Frankfort, Mi. to Ludington, Mi.: Closing the Loop - Headlong Into The Petri Dish - CycleBlaze

September 17, 2020

Frankfort, Mi. to Ludington, Mi.: Closing the Loop

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Normally the last day of any tour tends to become a bit of over-cooked pasta, a mealy apple, a sad march back to reality. It’s the day when you start mentally listing all the stuff you need to do once you get home. Lawns to mow, bills to pay, laundry to be done, boxes to be checked so you can get back to the humdrum routine of “normal life.” Really, who wants to go back to normal life? But your “chimp brain” activates all your anxiety neurons and pretty soon instead of watching the scenery go by you are deep in your head Getting Ready For Life.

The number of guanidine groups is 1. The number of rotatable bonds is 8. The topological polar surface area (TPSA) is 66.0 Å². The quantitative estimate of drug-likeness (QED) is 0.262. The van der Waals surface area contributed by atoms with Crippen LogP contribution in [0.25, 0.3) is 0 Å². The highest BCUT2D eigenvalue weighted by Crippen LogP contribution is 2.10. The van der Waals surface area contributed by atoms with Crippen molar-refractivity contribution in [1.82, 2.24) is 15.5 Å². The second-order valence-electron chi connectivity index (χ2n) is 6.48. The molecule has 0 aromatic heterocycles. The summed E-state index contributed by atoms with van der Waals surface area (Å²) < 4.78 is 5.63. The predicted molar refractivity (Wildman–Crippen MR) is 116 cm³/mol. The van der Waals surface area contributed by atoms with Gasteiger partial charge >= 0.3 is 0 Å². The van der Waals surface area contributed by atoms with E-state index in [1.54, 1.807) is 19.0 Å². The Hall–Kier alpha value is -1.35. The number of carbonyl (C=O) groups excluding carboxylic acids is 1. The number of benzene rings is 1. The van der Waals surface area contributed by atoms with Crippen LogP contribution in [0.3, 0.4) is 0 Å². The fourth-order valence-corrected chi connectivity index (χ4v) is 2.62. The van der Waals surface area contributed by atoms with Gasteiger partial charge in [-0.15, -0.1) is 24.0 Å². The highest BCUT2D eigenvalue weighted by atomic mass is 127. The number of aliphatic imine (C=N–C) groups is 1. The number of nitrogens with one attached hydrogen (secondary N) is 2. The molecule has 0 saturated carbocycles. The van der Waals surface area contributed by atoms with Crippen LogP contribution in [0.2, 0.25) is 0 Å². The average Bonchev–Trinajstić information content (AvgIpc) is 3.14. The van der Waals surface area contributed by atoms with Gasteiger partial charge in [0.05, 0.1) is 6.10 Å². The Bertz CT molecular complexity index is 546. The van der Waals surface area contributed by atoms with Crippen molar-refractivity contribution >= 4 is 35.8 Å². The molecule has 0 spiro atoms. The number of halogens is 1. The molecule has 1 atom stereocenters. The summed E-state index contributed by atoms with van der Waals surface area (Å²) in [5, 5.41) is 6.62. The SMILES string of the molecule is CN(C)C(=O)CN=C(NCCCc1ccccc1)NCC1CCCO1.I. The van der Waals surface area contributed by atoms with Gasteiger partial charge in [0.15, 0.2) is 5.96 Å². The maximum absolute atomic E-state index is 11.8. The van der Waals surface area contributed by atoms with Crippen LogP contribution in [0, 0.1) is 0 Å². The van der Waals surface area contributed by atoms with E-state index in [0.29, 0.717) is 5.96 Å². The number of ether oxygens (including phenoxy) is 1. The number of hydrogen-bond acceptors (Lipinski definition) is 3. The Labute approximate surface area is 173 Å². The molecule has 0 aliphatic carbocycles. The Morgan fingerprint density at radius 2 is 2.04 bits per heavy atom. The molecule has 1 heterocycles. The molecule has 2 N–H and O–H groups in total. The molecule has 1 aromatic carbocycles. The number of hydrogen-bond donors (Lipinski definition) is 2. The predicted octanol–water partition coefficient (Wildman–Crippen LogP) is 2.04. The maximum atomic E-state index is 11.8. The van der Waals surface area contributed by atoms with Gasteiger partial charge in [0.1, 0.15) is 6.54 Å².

Margaret Not Quite Leaping Out Of Bed This Morning
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Today was an exception. It might have been one of the best days of the tour, and was certainly the best final day of any long ride we’ve ever taken.

Mailing Today's Art card
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Going into this event we had the expectation that there would be expansive views of water … Lake Michigan, the various bays, and all the amazing inland lakes. That’s not quite the reality though. You DO catch glimpses of all that water, but it tends to play peek-a-boo with you. Instead of miles-long sections of road with panoramic views of the lake, you’ll catch glimpses, flashes, glimmers of the water. It’s tantalizing. But usually the shoreline is a bit off the road, with trees and other growth between, and often also with those McMansions squatting in the way as well. You can “feel” the water but not often see it.

Thank God For That Sign, Or We Would Not Have Noticed ...